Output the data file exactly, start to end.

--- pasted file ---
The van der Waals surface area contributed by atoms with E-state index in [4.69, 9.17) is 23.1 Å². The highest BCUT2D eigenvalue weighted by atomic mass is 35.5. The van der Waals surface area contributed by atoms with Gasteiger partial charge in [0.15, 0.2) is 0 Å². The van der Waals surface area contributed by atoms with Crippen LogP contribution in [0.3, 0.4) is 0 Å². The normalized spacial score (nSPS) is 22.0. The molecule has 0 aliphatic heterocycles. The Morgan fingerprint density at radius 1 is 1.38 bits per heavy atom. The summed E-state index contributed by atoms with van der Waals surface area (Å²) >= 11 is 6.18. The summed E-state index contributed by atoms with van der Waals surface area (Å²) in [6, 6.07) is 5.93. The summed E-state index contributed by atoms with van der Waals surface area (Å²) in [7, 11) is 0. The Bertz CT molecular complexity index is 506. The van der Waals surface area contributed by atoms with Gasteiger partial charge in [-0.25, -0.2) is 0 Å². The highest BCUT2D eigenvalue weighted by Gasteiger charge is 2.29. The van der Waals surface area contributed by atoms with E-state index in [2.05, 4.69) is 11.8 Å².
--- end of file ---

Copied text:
The van der Waals surface area contributed by atoms with E-state index in [4.69, 9.17) is 23.1 Å². The highest BCUT2D eigenvalue weighted by atomic mass is 35.5. The van der Waals surface area contributed by atoms with Gasteiger partial charge in [0.15, 0.2) is 0 Å². The van der Waals surface area contributed by atoms with Crippen LogP contribution in [0.3, 0.4) is 0 Å². The normalized spacial score (nSPS) is 22.0. The molecule has 0 aliphatic heterocycles. The Morgan fingerprint density at radius 1 is 1.38 bits per heavy atom. The summed E-state index contributed by atoms with van der Waals surface area (Å²) >= 11 is 6.18. The summed E-state index contributed by atoms with van der Waals surface area (Å²) in [6, 6.07) is 5.93. The summed E-state index contributed by atoms with van der Waals surface area (Å²) in [7, 11) is 0. The Bertz CT molecular complexity index is 506. The van der Waals surface area contributed by atoms with Gasteiger partial charge in [-0.25, -0.2) is 0 Å². The highest BCUT2D eigenvalue weighted by Gasteiger charge is 2.29. The van der Waals surface area contributed by atoms with E-state index in [2.05, 4.69) is 11.8 Å².